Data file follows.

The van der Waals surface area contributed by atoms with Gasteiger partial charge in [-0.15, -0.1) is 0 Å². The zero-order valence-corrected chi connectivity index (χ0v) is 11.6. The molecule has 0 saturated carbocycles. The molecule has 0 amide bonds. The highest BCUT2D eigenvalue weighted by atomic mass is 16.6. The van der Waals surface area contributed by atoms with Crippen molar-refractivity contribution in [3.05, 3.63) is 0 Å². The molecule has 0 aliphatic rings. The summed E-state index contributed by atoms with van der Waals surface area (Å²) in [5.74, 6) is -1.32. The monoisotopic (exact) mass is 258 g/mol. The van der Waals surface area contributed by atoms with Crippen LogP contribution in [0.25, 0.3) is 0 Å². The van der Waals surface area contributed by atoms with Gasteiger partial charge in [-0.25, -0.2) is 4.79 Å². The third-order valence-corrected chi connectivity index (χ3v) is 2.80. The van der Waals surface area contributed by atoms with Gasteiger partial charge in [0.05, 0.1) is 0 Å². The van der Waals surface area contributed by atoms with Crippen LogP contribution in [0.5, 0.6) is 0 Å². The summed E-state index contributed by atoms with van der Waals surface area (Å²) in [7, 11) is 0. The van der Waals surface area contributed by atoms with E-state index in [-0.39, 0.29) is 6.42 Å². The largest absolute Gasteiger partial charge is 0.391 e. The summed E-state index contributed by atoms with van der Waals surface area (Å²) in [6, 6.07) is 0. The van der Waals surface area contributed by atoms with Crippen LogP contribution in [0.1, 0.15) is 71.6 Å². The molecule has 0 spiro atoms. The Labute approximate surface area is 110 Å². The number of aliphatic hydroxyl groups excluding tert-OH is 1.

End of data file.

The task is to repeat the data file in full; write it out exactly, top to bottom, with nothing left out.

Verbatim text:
The van der Waals surface area contributed by atoms with Gasteiger partial charge in [-0.15, -0.1) is 0 Å². The zero-order valence-corrected chi connectivity index (χ0v) is 11.6. The molecule has 0 saturated carbocycles. The molecule has 0 amide bonds. The highest BCUT2D eigenvalue weighted by atomic mass is 16.6. The van der Waals surface area contributed by atoms with Crippen molar-refractivity contribution in [3.05, 3.63) is 0 Å². The molecule has 0 aliphatic rings. The summed E-state index contributed by atoms with van der Waals surface area (Å²) in [5.74, 6) is -1.32. The monoisotopic (exact) mass is 258 g/mol. The van der Waals surface area contributed by atoms with Crippen LogP contribution in [0.25, 0.3) is 0 Å². The van der Waals surface area contributed by atoms with Gasteiger partial charge in [-0.25, -0.2) is 4.79 Å². The third-order valence-corrected chi connectivity index (χ3v) is 2.80. The van der Waals surface area contributed by atoms with Gasteiger partial charge in [0.05, 0.1) is 0 Å². The van der Waals surface area contributed by atoms with Crippen LogP contribution in [0.5, 0.6) is 0 Å². The summed E-state index contributed by atoms with van der Waals surface area (Å²) in [7, 11) is 0. The van der Waals surface area contributed by atoms with E-state index in [-0.39, 0.29) is 6.42 Å². The largest absolute Gasteiger partial charge is 0.391 e. The summed E-state index contributed by atoms with van der Waals surface area (Å²) in [6, 6.07) is 0. The van der Waals surface area contributed by atoms with Crippen LogP contribution in [0.1, 0.15) is 71.6 Å². The molecule has 0 spiro atoms. The Labute approximate surface area is 110 Å². The number of aliphatic hydroxyl groups excluding tert-OH is 1.